Italian VAR Supports Syrian Crackdown With U.S., European IT Vendors: Report

Storage and archiving gear from NetApp, along with security technology from Sophos, Blue Coat, and Qosmos, are used as part of a project which an Italian-based surveillance company is building and installing under the direction of Syrian intelligence agents, Bloomberg on Thursday reported.

That project comes while Syria is cracking down on dissidents in the country protesting that country's government as part of this year's Arab Spring democracy movement. It can be used to track communications and Internet use in near-real time inside the country; map citizens' electronic contact networks; and intercept, scan, and catalog nearly every e-mail flowing through the country, Bloomberg reported.

Andrea Formenti, CEO of Area SpA, the Italian surveillance company, told Bloomberg that the company follows all laws and export regulations, and that many governments use "lawful interception" gear to find criminals.

However, Formenti said, there is no controlling political changes which often happen faster than business deals. "You may consider that any lawful interception system has a very long sales process, and things happen very quickly," he told Bloomberg.

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Area SpA is working with Syrian Telecommunication Establishment, or Syrian Telecom, a Syrian government-owned company to deploy the technology.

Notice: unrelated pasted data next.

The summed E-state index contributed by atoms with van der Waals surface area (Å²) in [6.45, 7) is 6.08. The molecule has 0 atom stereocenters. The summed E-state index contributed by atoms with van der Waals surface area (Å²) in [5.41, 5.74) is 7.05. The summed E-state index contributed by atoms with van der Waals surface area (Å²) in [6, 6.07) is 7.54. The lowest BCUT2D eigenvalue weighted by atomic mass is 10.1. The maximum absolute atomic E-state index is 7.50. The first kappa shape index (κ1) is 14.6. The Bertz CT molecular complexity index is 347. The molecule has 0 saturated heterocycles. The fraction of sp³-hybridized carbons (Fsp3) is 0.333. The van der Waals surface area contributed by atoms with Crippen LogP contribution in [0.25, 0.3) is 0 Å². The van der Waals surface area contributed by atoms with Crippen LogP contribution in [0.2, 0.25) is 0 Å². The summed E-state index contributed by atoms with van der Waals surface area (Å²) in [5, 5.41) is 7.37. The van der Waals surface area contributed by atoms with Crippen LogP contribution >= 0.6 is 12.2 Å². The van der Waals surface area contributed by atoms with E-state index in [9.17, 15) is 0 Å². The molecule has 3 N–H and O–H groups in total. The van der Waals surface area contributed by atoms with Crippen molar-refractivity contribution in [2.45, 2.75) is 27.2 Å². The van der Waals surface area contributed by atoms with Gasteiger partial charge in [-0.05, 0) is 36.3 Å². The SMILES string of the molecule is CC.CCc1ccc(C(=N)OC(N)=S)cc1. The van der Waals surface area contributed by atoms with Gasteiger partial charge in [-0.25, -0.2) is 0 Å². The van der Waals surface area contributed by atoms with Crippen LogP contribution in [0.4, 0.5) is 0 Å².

Included in the deal, which Bloomberg estimated to be worth nearly $18 million, is NetApp hardware and software for archiving e-mails; probes for scanning networks from Paris-based Qosmos SA; equipment for connecting tapped telecom lines from Sophos-owned Utimaco Safeware AG (USA); software from Abingdon, England-based security, and data protection software vendor Sophos; and Internet censoring software from Sunnyvale, Calif.-based Blue Coat Systems.

The U.S. government has banned most exports to Syria except food or medicine since 2004, and the European Union has some bans on some sales to Syria, although those bans do not prohibit sales of the equipment used in the Area SpA project, Bloomberg reported.

Executives or spokespeople from the vendors involved in the project either denied knowledge of the sales to Syria or said they would look into how to end their companies' involvement in the project, Bloomberg reported.

In response to a CRN inquiry about the Syrian deal, Qosmos said it is an OEM provider of components to other technology providers who then sell their products to their markets, and that Qosmos adheres to all laws related to the sale and use of its technology.

In its statement, Qosmos wrote, "Lawful Interception (LI) solutions are used by telecommunications companies to collect and retain usage data; they are mandated throughout the EU (ETSI), US (FCC) and most other countries worldwide for the purpose of evidence collection and legal analysis in accordance with local laws. Recent political events have shown that further regulation of LI, including more restrictive legislation, is required to prevent abuse and ensure the protection of citizens and open access to communications.

"As the Bloomberg article points out, technology projects such as this one are complex, involving multiple companies over the course of years. As events in the country unfolded, Qosmos re-evaluated the project and decided to withdraw. Furthermore, Qosmos has informed its OEM customers and partners it will neither supply nor support its technology to those who sell to authoritarian regimes."

NetApp, in response to a CRN request for more information, sent a statement that read, "NetApp takes these matters very seriously and is committed to global trade compliance. We are not aware of any NetApp products being sold or having been sold into Syria."

Blue Coat and Sophos did not respond to CRN requests for further information by press time.